The net effect

Written by Stuart Revnell No Gravatar

The last time I went backpacking was in 1991. I was 18, and together with my two best friends, Jason and Adryan, went Inter Railing around Europe for a month. In those days, I seem to recall that around £200 bought us each a month of unlimited rail travel throughout Europe, including some ferry crossings, and so we wound our way down through France and Italy, all the way to Corfu, then back up again through Austria, Germany and Amsterdam.

These were the days before mass adoption of mobile phones or the internet, and so each week, the three of would find a payphone and dial home, to reassure parents we were OK, and update them on our adventures (or some of them).

We didn’t have a guidebook either (we could barely find room for one once the hefty Thomas Cook European Rail Timetable and Jason’s battered copy of Penthouse were squeezed in), so we relied on serendipity to lead us to campsites, the odd recommendation, or failing all that, the sight of two or three eighteen year old Scandinavian girls heading somewhere half decent.

This time around, the world is very different. We’ve brought a laptop with us for our trip, and we’re by no means in the minority. From iPhones and tiny Acer netbooks, right up to top end Macbook Pros, I would say that between a third and a half of people we’ve encountered are travelling with a device which gives them internet access. Even the student backpackers are carrying them – when I was 18 I spent my student loan on a pointy, shiny blue guitar (incidentally, one of the best guitars I ever owned), but who knows…I might buy an iPad 2 these days.

Everywhere we go too, we’re catered for – around half the guesthouses we’ve stayed in have had free wifi, together with the majority of cafes and restaurants. It’s a very effective hook to draw customers in too – free wifi from 17:00 to 21:00, for example, is a great way of ensuring that by the time people have had a beer or so and checked Facebook for an hour, they stay on for a pleasant, drawn out dinner. It’s certainly become a deciding factor several times for us when making a choice between one place or another.

I love travelling with the laptop. We can relax with a film we’ve downloaded (or occasionally picked up from a Russian bootleg market), we write our blog, I have some software tutorials I’m working my way through, and we update our daily budget spreadsheet (yes, really – it even has colour-coded surplus / deficit indicators, and updating it is one of the highlights of my day) and our overall travel budget tracker to check we haven’t blown our savings yet. Then, of course, there’s Skype and email for keeping touch with families, friends, accountants, clients who need website modifications, and for me, the Nashville Songwriters Association (I hope my sabbatical from the songwriting scene for six months hasn’t inconvenienced them too much).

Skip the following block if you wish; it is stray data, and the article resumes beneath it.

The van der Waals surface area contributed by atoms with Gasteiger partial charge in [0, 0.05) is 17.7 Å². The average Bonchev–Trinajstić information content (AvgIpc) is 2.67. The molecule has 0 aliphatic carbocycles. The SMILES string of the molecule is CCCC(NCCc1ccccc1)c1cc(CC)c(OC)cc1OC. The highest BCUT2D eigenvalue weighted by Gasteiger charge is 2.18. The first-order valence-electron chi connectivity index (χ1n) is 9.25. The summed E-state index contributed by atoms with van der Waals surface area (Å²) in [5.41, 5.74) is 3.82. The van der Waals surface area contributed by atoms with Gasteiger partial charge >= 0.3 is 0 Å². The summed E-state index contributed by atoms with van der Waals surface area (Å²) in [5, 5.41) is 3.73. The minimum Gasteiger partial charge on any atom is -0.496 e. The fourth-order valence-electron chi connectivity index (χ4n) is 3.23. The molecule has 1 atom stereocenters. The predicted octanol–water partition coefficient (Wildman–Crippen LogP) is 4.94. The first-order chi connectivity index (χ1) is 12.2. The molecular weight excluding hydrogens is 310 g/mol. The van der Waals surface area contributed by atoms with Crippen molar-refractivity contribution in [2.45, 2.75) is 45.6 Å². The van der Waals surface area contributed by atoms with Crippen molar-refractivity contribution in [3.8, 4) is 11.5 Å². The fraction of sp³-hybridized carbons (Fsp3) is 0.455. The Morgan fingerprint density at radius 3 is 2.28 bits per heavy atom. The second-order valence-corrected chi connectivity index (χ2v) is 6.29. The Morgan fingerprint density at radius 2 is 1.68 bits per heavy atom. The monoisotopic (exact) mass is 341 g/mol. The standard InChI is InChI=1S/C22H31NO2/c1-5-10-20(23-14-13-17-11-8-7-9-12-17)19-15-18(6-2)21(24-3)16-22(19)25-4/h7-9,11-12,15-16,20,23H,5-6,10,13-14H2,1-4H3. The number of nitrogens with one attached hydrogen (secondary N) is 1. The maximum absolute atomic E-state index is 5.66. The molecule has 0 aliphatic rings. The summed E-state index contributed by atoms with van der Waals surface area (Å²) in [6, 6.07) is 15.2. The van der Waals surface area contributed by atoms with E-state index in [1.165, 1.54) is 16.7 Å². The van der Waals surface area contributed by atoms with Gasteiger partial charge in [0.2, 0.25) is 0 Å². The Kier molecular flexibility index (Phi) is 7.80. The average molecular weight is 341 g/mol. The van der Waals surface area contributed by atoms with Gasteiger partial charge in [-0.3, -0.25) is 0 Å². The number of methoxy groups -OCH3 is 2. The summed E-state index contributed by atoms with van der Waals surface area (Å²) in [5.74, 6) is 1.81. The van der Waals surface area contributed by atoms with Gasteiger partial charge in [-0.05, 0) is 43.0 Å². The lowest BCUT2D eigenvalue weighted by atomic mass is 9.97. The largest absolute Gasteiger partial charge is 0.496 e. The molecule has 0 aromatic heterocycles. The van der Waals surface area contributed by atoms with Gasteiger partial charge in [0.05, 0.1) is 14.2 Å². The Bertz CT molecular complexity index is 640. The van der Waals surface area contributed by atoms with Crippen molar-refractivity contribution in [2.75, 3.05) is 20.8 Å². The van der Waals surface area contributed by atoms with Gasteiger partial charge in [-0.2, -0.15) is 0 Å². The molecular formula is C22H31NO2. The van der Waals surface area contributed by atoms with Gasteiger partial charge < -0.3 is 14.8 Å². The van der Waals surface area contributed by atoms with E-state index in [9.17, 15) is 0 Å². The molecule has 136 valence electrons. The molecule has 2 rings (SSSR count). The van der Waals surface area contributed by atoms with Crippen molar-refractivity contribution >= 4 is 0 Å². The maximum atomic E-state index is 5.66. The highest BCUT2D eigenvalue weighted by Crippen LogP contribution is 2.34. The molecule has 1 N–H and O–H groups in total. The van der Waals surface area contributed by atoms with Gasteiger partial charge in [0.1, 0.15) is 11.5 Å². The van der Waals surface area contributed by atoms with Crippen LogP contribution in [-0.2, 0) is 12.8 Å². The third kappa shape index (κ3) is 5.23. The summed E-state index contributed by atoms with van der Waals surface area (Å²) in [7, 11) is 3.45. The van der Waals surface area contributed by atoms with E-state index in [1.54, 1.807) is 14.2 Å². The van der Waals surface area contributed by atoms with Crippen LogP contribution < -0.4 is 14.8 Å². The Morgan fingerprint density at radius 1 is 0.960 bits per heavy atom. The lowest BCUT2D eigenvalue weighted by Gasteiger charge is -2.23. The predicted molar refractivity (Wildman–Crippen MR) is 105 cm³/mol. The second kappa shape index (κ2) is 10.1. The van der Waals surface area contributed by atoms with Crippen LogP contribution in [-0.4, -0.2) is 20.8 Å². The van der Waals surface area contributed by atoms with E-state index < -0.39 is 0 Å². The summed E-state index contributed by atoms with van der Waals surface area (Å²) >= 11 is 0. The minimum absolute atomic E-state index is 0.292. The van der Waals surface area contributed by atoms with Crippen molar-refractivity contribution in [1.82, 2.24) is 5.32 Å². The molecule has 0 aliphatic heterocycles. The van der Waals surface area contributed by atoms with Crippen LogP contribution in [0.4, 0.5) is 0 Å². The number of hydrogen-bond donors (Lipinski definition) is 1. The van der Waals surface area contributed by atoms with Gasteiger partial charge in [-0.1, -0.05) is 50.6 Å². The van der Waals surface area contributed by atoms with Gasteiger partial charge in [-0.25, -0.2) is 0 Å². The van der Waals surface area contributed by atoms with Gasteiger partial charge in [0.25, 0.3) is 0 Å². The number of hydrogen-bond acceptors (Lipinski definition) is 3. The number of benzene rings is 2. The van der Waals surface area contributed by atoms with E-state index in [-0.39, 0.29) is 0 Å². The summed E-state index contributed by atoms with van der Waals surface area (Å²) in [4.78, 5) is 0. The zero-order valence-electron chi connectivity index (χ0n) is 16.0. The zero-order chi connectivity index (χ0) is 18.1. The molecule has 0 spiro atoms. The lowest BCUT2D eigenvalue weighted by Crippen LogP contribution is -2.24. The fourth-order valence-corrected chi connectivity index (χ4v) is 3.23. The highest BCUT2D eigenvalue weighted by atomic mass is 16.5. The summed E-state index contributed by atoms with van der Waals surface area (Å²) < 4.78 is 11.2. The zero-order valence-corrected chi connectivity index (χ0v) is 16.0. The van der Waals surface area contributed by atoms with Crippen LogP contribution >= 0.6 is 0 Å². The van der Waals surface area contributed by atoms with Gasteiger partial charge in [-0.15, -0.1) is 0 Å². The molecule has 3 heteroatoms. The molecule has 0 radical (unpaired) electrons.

What it’s made me realise, though, is quite how dependent I am on the internet. I’m fine for a little while without it, but I definitely get a little agitated when we don’t have wifi access for too long, and on several occasions have felt a palpable sense of relief when my fingers hit the keyboard, and a whole world of information is at my disposal once again.

I don’t think I’m alone in feeling this reliance on the internet either, judging from what I’ve observed on our trip to date, and I can imagine that it could be easy to portray this in a negative light, and to bemoan the fact that travellers now spend their time surfing in their guesthouses, as opposed to the halcyon days of sitting round strumming guitars, talking to one another and exchanging traveller classics such as ‘The Dice Man’ or ‘Zen and The Art of Motorcycle Maintenance’.

It’s simply part of the evolutionary process though, in my opinion, and should be embraced. I wouldn’t want to return to the days of Inter Railing. I’d rather be with a laptop and have free wifi on demand than have to find an internet cafe. I enjoy having my 3G enabled Kindle and being able to pull down a book on demand as and when I want to read something new.

I’d also rather have the ability to update a blog to share with family and friends, providing an almost real time account of our thoughts and observations, than have to wait six months and wade through a selection of pictures on a TV screen for an audience unable to relate to them.

By the time I go backpacking again, I should imagine that super fast, permanent connections via handheld devices will be the norm for everyone. Skype and other applications of that ilk will be available 24/7, with audio and video quality as clear as a face-to-face conversation, speech-to-text will probably take the hard work out of Facebook updates, email and blogging (or whatever it’s called by then), and powering up a laptop, finding an internet connection and waiting for the guesthouse owner to bring you back the security key scrawled on the back of a till receipt will be almost as anachronistic as thumbing through the Thomas Cook European Rail Timetable.

I can’t wait.

NOTE: I’m writing this on a bus which has just broken down, ten minutes after departure – by the time this is published, my thought process will be six hours out of date. If only I’d had the foresight to purchase a 3G dongle.

One Response to “The net effect”

  1. SarahNo Gravatar says:

    Certainly brings back memories . . .

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